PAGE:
The engines were shot with Alclad Aluminum and detailed with beading wire.
Here is the replacement fin on the LS kit, cast from the AZ part. It turned out the AZ part had its own set of issues. The cut-out above the horizontal stabilizer was missing and the bottom of the rudder has to be extended. Not sure why, but Willow rudders give kit manufacturers problems!
On both kits the interplane struts fit into groves on the wings. I attached the center ones here, but cut the slotted portion loose on the outer struts so I could better address the seams.
The missing beaching gear was constructed from Evergreen stock. The wheels are castings from the Hasegawa Rex floatplane kits. Photographs show the floats being steadied with “sawhorse” supports so I made some of these as well. Famous Aircraft of the World 44 has a few nice photographs of Akatombo floatplanes ashore on the ramp but no clear shots of the beaching gear. I extrapolated from what could be seen to build my carts, but I would be surprised if this is totally correct.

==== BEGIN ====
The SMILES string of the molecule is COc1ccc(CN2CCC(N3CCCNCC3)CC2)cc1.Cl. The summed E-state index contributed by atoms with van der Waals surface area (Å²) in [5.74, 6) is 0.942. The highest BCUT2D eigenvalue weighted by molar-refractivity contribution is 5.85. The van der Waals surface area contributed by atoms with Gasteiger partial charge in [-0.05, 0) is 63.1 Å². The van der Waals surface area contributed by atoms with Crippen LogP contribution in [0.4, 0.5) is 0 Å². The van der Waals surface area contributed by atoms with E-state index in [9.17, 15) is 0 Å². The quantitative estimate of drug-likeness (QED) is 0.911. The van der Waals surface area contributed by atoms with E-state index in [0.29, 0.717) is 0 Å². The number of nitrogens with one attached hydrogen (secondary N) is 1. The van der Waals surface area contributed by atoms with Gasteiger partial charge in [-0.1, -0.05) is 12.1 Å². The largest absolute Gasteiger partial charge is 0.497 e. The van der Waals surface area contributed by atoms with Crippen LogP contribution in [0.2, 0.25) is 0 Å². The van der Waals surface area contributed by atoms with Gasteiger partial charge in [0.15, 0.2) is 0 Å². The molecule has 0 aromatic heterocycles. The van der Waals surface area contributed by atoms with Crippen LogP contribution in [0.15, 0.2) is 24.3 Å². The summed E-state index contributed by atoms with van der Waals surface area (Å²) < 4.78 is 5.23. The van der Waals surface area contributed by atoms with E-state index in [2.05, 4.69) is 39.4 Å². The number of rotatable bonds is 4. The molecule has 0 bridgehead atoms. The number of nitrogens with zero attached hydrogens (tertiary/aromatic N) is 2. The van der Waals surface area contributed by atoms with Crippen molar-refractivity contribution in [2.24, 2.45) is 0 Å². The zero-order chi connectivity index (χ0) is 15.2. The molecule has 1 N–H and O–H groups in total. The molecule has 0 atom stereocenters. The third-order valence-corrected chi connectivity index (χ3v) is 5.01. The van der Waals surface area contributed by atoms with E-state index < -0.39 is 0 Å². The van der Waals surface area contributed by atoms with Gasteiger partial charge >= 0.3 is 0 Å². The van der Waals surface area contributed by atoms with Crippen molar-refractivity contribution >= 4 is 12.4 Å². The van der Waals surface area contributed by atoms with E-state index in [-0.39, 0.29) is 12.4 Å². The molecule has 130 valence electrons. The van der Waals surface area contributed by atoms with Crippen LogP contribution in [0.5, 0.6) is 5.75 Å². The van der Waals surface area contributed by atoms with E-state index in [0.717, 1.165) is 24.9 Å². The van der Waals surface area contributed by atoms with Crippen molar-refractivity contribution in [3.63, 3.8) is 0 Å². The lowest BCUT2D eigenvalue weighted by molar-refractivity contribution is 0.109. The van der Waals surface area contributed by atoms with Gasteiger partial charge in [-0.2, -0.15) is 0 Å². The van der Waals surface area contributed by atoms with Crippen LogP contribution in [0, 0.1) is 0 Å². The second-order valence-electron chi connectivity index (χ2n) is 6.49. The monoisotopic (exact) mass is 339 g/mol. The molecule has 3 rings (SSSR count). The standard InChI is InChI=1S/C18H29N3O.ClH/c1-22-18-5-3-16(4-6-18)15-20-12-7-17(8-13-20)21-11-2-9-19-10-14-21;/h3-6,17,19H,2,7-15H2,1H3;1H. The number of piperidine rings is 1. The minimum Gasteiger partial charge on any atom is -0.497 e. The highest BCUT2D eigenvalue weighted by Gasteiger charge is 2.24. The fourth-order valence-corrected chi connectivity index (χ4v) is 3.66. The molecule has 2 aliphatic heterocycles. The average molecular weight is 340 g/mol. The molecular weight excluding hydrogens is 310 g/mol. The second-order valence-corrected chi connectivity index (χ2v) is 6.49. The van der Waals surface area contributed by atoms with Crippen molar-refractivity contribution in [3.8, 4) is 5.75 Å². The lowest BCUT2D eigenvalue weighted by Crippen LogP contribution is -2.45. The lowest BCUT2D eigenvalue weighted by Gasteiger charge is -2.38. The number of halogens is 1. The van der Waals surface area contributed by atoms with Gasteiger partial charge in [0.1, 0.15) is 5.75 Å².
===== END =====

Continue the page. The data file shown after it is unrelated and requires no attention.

Part II here:
LS released their Ki-15 “Babs” family in 1976. In spite of their age, the moldings still hold up quite well today. The kits were originally issued in four different boxings which included the Ki-15-I, Ki-15-II, the Imperial Japanese Navy C5M, and the civilian-registered “Kamikaze”.
The moldings feature finely recessed panel lines, razor sharp trailing edges, and excellent fit throughout. Cockpit detail is basic, but little can be seen anyway. Even though this is an old mold it still holds up well by today’s standards.